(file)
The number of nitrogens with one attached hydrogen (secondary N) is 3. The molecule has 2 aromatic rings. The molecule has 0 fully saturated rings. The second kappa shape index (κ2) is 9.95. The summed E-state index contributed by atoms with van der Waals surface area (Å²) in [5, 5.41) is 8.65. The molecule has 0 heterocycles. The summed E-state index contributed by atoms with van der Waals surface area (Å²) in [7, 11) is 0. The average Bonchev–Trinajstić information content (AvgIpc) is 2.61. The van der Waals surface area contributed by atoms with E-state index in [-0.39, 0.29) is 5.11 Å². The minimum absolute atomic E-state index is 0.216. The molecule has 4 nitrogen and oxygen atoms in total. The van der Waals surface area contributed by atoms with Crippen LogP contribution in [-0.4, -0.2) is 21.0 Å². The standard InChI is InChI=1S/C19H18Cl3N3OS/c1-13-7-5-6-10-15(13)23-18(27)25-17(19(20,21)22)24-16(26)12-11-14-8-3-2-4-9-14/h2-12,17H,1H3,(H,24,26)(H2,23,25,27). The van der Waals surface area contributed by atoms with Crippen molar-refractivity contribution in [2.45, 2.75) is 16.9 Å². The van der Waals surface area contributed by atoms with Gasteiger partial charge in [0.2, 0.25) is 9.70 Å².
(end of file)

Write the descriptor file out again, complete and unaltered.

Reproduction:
The number of nitrogens with one attached hydrogen (secondary N) is 3. The molecule has 2 aromatic rings. The molecule has 0 fully saturated rings. The second kappa shape index (κ2) is 9.95. The summed E-state index contributed by atoms with van der Waals surface area (Å²) in [5, 5.41) is 8.65. The molecule has 0 heterocycles. The summed E-state index contributed by atoms with van der Waals surface area (Å²) in [7, 11) is 0. The average Bonchev–Trinajstić information content (AvgIpc) is 2.61. The van der Waals surface area contributed by atoms with E-state index in [-0.39, 0.29) is 5.11 Å². The minimum absolute atomic E-state index is 0.216. The molecule has 4 nitrogen and oxygen atoms in total. The van der Waals surface area contributed by atoms with Crippen LogP contribution in [-0.4, -0.2) is 21.0 Å². The standard InChI is InChI=1S/C19H18Cl3N3OS/c1-13-7-5-6-10-15(13)23-18(27)25-17(19(20,21)22)24-16(26)12-11-14-8-3-2-4-9-14/h2-12,17H,1H3,(H,24,26)(H2,23,25,27). The van der Waals surface area contributed by atoms with Crippen molar-refractivity contribution in [2.45, 2.75) is 16.9 Å². The van der Waals surface area contributed by atoms with Gasteiger partial charge in [0.2, 0.25) is 9.70 Å².